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Thursday, 25 August 2011
Page: 9435


Dr LEIGH (Fraser) (13:22): I rise to speak in the debate on the Work Health and Safety Bill 2011. Five workers die aboard an unseaworthy vessel in the Torres Strait. Six motorcycles used for work are found to be unroadworthy in the Northern Territory. Camp food containing peanuts is fed to a camp attendee with a severe peanut allergy in Victoria. Two members of the public die on a rail access road and bridge in South Australia. The thing that each of these situations has in common: they are all part of the Commonwealth's health and safety jurisdiction—the Department of Immigration and Citizenship, Australia Post, the Department of Defence and the Australian Rail Track Corporation, respectively.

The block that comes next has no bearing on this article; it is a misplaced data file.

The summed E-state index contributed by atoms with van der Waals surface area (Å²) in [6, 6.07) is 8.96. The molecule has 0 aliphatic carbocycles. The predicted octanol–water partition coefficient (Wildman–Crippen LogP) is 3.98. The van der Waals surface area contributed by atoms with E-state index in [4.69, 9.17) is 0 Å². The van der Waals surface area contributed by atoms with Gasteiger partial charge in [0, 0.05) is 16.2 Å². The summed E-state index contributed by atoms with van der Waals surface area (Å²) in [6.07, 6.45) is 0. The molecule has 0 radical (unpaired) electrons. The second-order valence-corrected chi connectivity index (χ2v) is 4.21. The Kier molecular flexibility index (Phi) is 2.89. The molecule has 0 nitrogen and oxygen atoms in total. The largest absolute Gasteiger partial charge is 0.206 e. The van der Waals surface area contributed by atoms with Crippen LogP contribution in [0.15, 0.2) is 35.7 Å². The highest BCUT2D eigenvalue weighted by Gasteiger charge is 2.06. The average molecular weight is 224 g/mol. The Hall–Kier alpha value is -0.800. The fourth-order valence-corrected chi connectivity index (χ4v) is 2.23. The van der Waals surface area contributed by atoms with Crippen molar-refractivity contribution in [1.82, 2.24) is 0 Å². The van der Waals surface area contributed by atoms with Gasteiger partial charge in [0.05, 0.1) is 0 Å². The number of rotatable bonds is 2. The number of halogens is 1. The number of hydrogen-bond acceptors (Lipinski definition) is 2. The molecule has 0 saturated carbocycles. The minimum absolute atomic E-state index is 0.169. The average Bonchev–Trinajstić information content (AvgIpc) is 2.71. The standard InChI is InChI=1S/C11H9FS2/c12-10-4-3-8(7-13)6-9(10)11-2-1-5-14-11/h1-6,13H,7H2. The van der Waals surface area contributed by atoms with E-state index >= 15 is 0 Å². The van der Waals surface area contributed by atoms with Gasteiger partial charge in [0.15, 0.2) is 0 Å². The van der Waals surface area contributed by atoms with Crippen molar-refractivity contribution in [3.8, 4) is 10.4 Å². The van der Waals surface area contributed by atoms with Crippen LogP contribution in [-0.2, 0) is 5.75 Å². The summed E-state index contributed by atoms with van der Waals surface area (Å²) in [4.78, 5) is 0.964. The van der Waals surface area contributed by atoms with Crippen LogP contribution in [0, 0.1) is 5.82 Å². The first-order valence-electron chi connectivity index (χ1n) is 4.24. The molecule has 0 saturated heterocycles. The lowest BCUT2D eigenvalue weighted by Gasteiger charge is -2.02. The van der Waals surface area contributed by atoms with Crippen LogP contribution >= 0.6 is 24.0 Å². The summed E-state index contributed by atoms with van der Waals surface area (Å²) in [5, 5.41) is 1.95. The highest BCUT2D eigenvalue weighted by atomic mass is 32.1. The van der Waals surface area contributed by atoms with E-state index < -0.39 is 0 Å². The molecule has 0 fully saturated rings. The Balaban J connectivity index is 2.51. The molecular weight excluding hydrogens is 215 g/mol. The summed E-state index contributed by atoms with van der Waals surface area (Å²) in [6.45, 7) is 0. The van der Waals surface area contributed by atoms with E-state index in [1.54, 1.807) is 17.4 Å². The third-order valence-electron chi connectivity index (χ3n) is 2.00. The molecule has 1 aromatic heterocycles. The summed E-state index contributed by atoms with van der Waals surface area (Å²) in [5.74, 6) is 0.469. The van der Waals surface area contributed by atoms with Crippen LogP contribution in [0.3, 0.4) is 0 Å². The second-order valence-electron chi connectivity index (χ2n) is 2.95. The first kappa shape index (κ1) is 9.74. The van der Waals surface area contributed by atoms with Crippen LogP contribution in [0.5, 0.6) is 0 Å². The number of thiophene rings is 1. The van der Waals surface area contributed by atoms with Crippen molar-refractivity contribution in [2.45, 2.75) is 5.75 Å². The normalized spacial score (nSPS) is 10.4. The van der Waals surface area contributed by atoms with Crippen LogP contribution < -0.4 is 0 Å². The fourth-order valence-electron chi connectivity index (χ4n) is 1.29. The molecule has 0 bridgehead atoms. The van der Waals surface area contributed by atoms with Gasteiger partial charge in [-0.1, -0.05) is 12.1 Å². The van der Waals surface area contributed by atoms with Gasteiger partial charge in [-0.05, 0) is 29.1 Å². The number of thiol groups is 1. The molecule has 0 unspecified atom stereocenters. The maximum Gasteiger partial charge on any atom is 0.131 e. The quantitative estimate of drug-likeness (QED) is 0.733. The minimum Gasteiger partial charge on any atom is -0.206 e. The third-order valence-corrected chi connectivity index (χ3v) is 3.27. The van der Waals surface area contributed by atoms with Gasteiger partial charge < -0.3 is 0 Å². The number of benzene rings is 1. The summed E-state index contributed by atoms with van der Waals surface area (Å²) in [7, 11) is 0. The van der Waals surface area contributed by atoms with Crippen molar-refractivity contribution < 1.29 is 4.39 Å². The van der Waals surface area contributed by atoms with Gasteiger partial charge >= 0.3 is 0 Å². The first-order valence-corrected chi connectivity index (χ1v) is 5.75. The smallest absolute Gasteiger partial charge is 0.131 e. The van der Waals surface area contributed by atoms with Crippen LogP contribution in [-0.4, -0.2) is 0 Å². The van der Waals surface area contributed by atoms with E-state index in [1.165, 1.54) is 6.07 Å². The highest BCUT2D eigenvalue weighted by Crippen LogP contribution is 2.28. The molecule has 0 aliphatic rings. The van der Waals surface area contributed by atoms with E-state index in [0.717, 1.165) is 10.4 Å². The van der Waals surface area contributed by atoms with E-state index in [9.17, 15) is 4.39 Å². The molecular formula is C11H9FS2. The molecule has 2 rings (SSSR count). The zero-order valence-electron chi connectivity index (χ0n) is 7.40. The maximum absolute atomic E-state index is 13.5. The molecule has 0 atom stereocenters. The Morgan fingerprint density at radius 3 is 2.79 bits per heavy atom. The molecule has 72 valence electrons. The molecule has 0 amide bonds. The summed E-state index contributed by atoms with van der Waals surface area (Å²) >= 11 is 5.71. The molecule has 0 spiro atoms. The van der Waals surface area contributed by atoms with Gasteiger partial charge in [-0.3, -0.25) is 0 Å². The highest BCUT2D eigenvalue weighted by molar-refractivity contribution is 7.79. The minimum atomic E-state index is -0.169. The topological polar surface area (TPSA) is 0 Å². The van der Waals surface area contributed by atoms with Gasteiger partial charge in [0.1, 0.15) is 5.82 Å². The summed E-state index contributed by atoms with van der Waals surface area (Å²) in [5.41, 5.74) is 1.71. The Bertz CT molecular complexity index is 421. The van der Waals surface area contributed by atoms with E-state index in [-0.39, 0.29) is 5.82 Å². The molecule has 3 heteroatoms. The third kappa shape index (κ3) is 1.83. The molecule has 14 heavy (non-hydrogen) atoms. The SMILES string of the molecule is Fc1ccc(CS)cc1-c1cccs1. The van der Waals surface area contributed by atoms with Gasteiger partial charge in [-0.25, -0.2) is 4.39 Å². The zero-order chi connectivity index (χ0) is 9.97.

It is far too easy to cast the Commonwealth health and safety jurisdiction as one populated by Canberra public servants working at their desks day in, day out. But the truth of the matter is that there are a diverse range of jobs undertaken by Commonwealth public servants and in the Commonwealth's health and safety jurisdiction. The Commonwealth jurisdiction is unusual. It is not geographic. Commonwealth public servants perform important work all across Australia. They perform their work, in many cases, side by side with people covered by state and territory health and safety laws. The way that Australia's health and safety laws operate now makes things confusing for workers and for businesses. What laws apply when? Who is covered? Who is owed an obligation?

The Gillard government is moving towards a harmonised system of health and safety legislation and regulation to remove the duplication and confusion that exist when there are 10 separate pieces of health and safety legislation. (Quorum formed) I seek leave to continue my remarks later.

Leave granted; debate adjourned.